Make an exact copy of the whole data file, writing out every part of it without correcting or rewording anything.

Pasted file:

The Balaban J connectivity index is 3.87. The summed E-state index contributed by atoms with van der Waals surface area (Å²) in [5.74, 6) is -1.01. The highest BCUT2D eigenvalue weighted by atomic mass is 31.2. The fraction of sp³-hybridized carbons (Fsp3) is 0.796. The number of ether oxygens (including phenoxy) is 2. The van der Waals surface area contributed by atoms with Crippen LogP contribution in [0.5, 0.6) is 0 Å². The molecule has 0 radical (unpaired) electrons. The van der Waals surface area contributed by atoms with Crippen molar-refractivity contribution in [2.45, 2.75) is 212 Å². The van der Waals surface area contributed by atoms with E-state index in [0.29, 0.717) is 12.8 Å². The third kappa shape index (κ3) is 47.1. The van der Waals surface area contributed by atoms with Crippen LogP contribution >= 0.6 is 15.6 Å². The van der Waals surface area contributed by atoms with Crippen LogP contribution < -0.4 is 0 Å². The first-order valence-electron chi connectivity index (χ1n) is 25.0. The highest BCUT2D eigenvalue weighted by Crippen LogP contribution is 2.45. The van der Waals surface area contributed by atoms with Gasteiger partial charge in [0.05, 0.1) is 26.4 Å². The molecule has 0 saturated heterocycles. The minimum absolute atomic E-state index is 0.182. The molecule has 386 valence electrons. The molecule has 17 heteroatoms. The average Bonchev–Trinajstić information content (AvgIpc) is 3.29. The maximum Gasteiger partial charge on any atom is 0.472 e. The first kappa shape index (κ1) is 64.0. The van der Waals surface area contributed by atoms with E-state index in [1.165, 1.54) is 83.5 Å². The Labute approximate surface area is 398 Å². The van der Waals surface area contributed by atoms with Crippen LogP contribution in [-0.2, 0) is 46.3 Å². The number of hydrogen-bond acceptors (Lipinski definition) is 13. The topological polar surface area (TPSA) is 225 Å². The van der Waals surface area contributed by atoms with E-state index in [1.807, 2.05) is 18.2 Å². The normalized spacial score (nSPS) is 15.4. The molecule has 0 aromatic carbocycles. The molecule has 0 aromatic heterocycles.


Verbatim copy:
The Balaban J connectivity index is 3.87. The summed E-state index contributed by atoms with van der Waals surface area (Å²) in [5.74, 6) is -1.01. The highest BCUT2D eigenvalue weighted by atomic mass is 31.2. The fraction of sp³-hybridized carbons (Fsp3) is 0.796. The number of ether oxygens (including phenoxy) is 2. The van der Waals surface area contributed by atoms with Crippen LogP contribution in [0.5, 0.6) is 0 Å². The molecule has 0 radical (unpaired) electrons. The van der Waals surface area contributed by atoms with Crippen molar-refractivity contribution in [2.45, 2.75) is 212 Å². The van der Waals surface area contributed by atoms with E-state index in [0.29, 0.717) is 12.8 Å². The third kappa shape index (κ3) is 47.1. The van der Waals surface area contributed by atoms with Crippen LogP contribution >= 0.6 is 15.6 Å². The van der Waals surface area contributed by atoms with Crippen LogP contribution < -0.4 is 0 Å². The first-order valence-electron chi connectivity index (χ1n) is 25.0. The highest BCUT2D eigenvalue weighted by Crippen LogP contribution is 2.45. The van der Waals surface area contributed by atoms with Gasteiger partial charge in [0.05, 0.1) is 26.4 Å². The molecule has 0 saturated heterocycles. The minimum absolute atomic E-state index is 0.182. The molecule has 386 valence electrons. The molecule has 17 heteroatoms. The average Bonchev–Trinajstić information content (AvgIpc) is 3.29. The maximum Gasteiger partial charge on any atom is 0.472 e. The first kappa shape index (κ1) is 64.0. The van der Waals surface area contributed by atoms with E-state index in [1.165, 1.54) is 83.5 Å². The Labute approximate surface area is 398 Å². The van der Waals surface area contributed by atoms with Crippen LogP contribution in [-0.2, 0) is 46.3 Å². The number of hydrogen-bond acceptors (Lipinski definition) is 13. The topological polar surface area (TPSA) is 225 Å². The van der Waals surface area contributed by atoms with E-state index in [1.807, 2.05) is 18.2 Å². The normalized spacial score (nSPS) is 15.4. The molecule has 0 aromatic carbocycles. The molecule has 0 aromatic heterocycles.